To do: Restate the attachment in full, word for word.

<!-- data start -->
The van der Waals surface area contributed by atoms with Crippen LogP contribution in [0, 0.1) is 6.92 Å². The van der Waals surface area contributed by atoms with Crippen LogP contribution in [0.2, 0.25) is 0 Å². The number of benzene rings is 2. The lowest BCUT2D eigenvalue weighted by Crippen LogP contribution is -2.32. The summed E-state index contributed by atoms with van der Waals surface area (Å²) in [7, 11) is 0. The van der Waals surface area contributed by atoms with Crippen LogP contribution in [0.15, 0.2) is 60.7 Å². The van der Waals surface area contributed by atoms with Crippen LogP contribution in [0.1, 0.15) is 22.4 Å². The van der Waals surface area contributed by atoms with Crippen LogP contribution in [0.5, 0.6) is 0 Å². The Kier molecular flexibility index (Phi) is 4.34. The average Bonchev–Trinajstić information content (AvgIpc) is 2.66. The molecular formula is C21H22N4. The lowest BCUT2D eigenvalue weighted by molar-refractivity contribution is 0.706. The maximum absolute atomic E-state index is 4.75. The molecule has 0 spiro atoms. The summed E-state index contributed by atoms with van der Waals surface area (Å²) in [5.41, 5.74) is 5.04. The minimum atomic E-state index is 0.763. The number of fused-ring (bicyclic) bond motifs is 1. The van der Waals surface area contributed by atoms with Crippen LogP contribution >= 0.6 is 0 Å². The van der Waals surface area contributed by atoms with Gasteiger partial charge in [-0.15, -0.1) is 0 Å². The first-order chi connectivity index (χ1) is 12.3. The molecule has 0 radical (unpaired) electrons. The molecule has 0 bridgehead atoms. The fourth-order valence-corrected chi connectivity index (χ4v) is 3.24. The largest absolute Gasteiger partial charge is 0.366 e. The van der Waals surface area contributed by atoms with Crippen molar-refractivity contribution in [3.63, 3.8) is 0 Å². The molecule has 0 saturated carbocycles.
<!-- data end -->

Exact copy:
The van der Waals surface area contributed by atoms with Crippen LogP contribution in [0, 0.1) is 6.92 Å². The van der Waals surface area contributed by atoms with Crippen LogP contribution in [0.2, 0.25) is 0 Å². The number of benzene rings is 2. The lowest BCUT2D eigenvalue weighted by Crippen LogP contribution is -2.32. The summed E-state index contributed by atoms with van der Waals surface area (Å²) in [7, 11) is 0. The van der Waals surface area contributed by atoms with Crippen LogP contribution in [0.15, 0.2) is 60.7 Å². The van der Waals surface area contributed by atoms with Crippen LogP contribution in [0.1, 0.15) is 22.4 Å². The van der Waals surface area contributed by atoms with Crippen LogP contribution in [0.5, 0.6) is 0 Å². The Kier molecular flexibility index (Phi) is 4.34. The average Bonchev–Trinajstić information content (AvgIpc) is 2.66. The molecular formula is C21H22N4. The lowest BCUT2D eigenvalue weighted by molar-refractivity contribution is 0.706. The maximum absolute atomic E-state index is 4.75. The molecule has 0 spiro atoms. The summed E-state index contributed by atoms with van der Waals surface area (Å²) in [5.41, 5.74) is 5.04. The minimum atomic E-state index is 0.763. The number of fused-ring (bicyclic) bond motifs is 1. The van der Waals surface area contributed by atoms with Crippen LogP contribution >= 0.6 is 0 Å². The van der Waals surface area contributed by atoms with Gasteiger partial charge in [-0.15, -0.1) is 0 Å². The first-order chi connectivity index (χ1) is 12.3. The molecule has 0 radical (unpaired) electrons. The molecule has 0 bridgehead atoms. The fourth-order valence-corrected chi connectivity index (χ4v) is 3.24. The largest absolute Gasteiger partial charge is 0.366 e. The van der Waals surface area contributed by atoms with Crippen molar-refractivity contribution in [3.63, 3.8) is 0 Å². The molecule has 0 saturated carbocycles.